Every spring, on the first Thursday in April, folks gather in the tiny community of Eli Whitney, North Carolina, to look at quilts, trade stories, and share a meal. The event, known as Uncle Eli’s Quilting Party, was the brainchild of high school principal Ernest Dixon, who in 1931 wanted the school to be a gathering place for the entire community. 80 women attended the first party in Eli Whitney’s high school auditorium, and 13 quilts were completed. 84 years later, Uncle Eli’s Quilting Party is the oldest quilting event in the country.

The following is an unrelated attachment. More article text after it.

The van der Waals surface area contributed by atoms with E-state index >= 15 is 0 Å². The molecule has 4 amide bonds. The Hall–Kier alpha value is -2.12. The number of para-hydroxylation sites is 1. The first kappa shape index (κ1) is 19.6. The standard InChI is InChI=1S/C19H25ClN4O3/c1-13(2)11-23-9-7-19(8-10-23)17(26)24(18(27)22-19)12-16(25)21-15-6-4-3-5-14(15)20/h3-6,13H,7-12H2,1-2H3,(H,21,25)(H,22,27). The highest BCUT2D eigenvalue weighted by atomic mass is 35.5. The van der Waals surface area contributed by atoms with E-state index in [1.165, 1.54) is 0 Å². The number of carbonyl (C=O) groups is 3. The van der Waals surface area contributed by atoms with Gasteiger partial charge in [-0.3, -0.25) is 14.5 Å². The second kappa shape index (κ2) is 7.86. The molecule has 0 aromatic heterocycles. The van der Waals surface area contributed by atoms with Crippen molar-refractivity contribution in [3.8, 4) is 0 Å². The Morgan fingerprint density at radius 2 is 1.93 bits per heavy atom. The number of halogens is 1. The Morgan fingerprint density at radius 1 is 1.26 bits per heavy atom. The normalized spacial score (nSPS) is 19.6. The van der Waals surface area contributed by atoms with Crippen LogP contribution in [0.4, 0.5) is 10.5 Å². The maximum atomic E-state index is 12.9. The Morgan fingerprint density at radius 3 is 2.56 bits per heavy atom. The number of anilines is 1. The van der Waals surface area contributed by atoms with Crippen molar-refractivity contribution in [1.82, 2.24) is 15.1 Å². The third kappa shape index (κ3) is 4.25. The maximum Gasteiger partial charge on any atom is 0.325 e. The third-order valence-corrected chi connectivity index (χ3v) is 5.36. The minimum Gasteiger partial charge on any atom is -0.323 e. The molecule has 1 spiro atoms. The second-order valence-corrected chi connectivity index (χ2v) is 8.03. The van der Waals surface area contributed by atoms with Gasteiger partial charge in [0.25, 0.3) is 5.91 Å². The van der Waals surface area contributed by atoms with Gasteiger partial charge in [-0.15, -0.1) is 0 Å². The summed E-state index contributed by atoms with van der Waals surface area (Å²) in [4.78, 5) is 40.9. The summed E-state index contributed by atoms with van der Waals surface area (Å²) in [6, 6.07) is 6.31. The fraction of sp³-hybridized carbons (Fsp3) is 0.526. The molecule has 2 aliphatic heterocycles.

For almost fifty years, three women played a major role in organizing the annual event: Nannie Lou McBane, Mildred Guthrie, and the late Pat Bailey. Nowadays, not as much quilting goes on at Uncle Eli's. There are just two quilting frames set up, and only a few people work at them. But the quiltmakers are here, even if they don’t pick up needle and thread. Uncle Eli’s Quilting Party is a community tradition kept alive by local folks and quilt lovers from across the state and country.